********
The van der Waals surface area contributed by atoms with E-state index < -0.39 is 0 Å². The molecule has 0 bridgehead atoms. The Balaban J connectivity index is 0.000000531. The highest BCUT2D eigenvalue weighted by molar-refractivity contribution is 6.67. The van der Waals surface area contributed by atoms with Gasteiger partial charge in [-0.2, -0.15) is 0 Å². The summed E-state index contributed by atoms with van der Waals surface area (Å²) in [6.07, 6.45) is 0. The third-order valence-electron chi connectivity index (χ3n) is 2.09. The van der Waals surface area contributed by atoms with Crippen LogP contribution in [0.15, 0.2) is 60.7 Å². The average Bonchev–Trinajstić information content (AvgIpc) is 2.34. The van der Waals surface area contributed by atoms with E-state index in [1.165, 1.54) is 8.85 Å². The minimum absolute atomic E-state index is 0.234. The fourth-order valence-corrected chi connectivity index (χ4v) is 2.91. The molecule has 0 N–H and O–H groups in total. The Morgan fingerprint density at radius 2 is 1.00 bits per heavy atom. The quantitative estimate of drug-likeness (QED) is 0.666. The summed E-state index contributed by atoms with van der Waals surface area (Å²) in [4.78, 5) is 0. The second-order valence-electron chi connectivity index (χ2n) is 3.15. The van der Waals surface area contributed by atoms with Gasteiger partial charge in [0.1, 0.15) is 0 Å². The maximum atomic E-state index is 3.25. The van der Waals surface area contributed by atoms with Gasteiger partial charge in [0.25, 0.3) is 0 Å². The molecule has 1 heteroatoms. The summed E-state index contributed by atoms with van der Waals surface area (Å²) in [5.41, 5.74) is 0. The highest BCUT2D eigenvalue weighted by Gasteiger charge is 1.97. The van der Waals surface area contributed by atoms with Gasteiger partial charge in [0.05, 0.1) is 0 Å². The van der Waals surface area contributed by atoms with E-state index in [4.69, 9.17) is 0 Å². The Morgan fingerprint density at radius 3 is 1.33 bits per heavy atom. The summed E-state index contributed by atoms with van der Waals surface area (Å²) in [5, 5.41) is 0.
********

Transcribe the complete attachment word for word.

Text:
The van der Waals surface area contributed by atoms with E-state index < -0.39 is 0 Å². The molecule has 0 bridgehead atoms. The Balaban J connectivity index is 0.000000531. The highest BCUT2D eigenvalue weighted by molar-refractivity contribution is 6.67. The van der Waals surface area contributed by atoms with Gasteiger partial charge in [-0.2, -0.15) is 0 Å². The summed E-state index contributed by atoms with van der Waals surface area (Å²) in [6.07, 6.45) is 0. The third-order valence-electron chi connectivity index (χ3n) is 2.09. The van der Waals surface area contributed by atoms with Crippen LogP contribution in [0.15, 0.2) is 60.7 Å². The average Bonchev–Trinajstić information content (AvgIpc) is 2.34. The van der Waals surface area contributed by atoms with E-state index in [1.165, 1.54) is 8.85 Å². The minimum absolute atomic E-state index is 0.234. The fourth-order valence-corrected chi connectivity index (χ4v) is 2.91. The molecule has 0 N–H and O–H groups in total. The Morgan fingerprint density at radius 2 is 1.00 bits per heavy atom. The quantitative estimate of drug-likeness (QED) is 0.666. The summed E-state index contributed by atoms with van der Waals surface area (Å²) in [4.78, 5) is 0. The second-order valence-electron chi connectivity index (χ2n) is 3.15. The van der Waals surface area contributed by atoms with Gasteiger partial charge in [0.1, 0.15) is 0 Å². The maximum atomic E-state index is 3.25. The van der Waals surface area contributed by atoms with Gasteiger partial charge in [0.25, 0.3) is 0 Å². The molecule has 1 heteroatoms. The summed E-state index contributed by atoms with van der Waals surface area (Å²) in [5.41, 5.74) is 0. The highest BCUT2D eigenvalue weighted by Gasteiger charge is 1.97. The van der Waals surface area contributed by atoms with Gasteiger partial charge in [0.05, 0.1) is 0 Å². The van der Waals surface area contributed by atoms with E-state index in [4.69, 9.17) is 0 Å². The Morgan fingerprint density at radius 3 is 1.33 bits per heavy atom. The summed E-state index contributed by atoms with van der Waals surface area (Å²) in [5, 5.41) is 0.